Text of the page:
Note: Now we understand the basics of cryptography and its types and the operation that is possible in types of cryptography. As the attack that we are discussed during this blog is based on signing and verification operation, let’s deep dive into this.

What is ECDSA?

  • The following are the commonly used algorithms used with the Public-Key Cryptography:
    • RSA
    • DSA
    • ECDSA (modified version of DSA)
      • This is a combination of ECC + DSA.
      • Means, Digital Signature Algorithm (DSA) based on the Elliptic Curve Cryptography (ECC).
  • Comparison of RSA and Elliptic Curve Cryptography:
    • To get the same level of protection, ECC requires a key with a smaller size than RSA, so it’s faster than RSA.
    • ECC (256-bit key size) = RSA (3072-bit key size).
    • ECC (384-bit key size) = RSA (7680-bit key size).
    • ECC (512-bit key size) = RSA (15360-bit key size).

What is an Elliptic Curve?

  • Despite the similarity in the name, this curve is not the same as an ellipse.
  • Elliptic curves with real coefficients (i.e., points x and y that can be plotted on real axes) can be expressed as,
    • y2 = x3 + ax + b
    • Where, a and b are constant values.
  • To understand the Elliptic Curve Cryptography, first we must understand how the Elliptic Curve is created and then we will see how we can use the cryptography in it.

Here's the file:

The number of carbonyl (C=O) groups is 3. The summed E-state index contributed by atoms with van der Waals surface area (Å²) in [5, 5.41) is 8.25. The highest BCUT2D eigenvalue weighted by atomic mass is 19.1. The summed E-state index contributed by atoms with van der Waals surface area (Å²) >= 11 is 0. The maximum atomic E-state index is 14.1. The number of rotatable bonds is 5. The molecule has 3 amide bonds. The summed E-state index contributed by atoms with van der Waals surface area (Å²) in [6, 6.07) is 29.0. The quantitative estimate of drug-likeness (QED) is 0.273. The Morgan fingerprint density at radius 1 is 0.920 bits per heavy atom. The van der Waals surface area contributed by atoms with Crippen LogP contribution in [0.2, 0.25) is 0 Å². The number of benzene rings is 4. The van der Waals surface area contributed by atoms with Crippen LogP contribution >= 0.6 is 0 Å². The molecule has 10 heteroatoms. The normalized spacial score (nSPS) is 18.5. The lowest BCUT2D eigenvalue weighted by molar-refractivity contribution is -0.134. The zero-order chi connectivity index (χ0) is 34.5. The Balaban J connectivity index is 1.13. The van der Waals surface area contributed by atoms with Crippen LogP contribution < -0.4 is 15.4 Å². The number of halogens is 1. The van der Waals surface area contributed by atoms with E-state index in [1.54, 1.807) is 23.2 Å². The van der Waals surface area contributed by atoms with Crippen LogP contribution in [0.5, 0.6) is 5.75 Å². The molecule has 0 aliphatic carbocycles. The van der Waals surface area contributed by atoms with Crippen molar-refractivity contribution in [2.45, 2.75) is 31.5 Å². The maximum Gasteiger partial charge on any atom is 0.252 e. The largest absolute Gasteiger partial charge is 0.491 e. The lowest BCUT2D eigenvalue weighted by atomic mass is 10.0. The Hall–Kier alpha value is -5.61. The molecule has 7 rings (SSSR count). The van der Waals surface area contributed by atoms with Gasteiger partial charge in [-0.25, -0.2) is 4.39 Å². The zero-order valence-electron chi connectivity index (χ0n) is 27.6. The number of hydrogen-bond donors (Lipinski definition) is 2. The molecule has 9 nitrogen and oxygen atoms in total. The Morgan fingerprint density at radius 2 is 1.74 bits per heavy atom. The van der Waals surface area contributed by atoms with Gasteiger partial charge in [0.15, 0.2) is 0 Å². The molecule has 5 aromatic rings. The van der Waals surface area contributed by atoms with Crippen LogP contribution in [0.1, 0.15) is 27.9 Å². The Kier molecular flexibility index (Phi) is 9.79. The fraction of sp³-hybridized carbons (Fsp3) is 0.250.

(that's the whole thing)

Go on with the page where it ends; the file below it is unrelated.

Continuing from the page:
• To create the Elliptic Curve, first we need to define the following:
    • Equation
    • p (finite field which can be any number)
  • Based on the equation, it will identify the multiple (x, y) points on the curve which satisfied equation and by joining all the points the elliptic curve is created
    • Equation example,

      • y2 = x3 + ax + b mod p
      • a = 0
      • b = 7
      • Where, a and b are constants which have values 0 and 7 respectively. For better understanding, let me replace a = 0 and b = 7
    • Finite field, p = 17

    • Now, let’s check the co-ordinate (15, 13) lie on a curve or not

      • (15, 13) so x=15 and y = 13
      • y2 mod p = x3 +0x + 7 mod p
      • (13x13) mod p = ((15x15x15) + 0x15 + 7) mod p
      • 169 % 17 = (3375 + 0 + 7) % 17
      • 169 % 17 = 3382 % 17
      • 16 = 16, that means yes (15, 13) is on the selected curve
    • This is how for the different values of x and y, it will identify multiple points which lies on curve and by joining all the points, it will draw a curve which satisfies the equation, as shown in figure:

Now, once the Elliptic curve was created on the graph and when we perform signing and verification based on this, then this is called as an Elliptic Curve Cryptography. So, let’s first understand the terminologies and variable naming convention used in it and then we will deep dive into the cryptography part.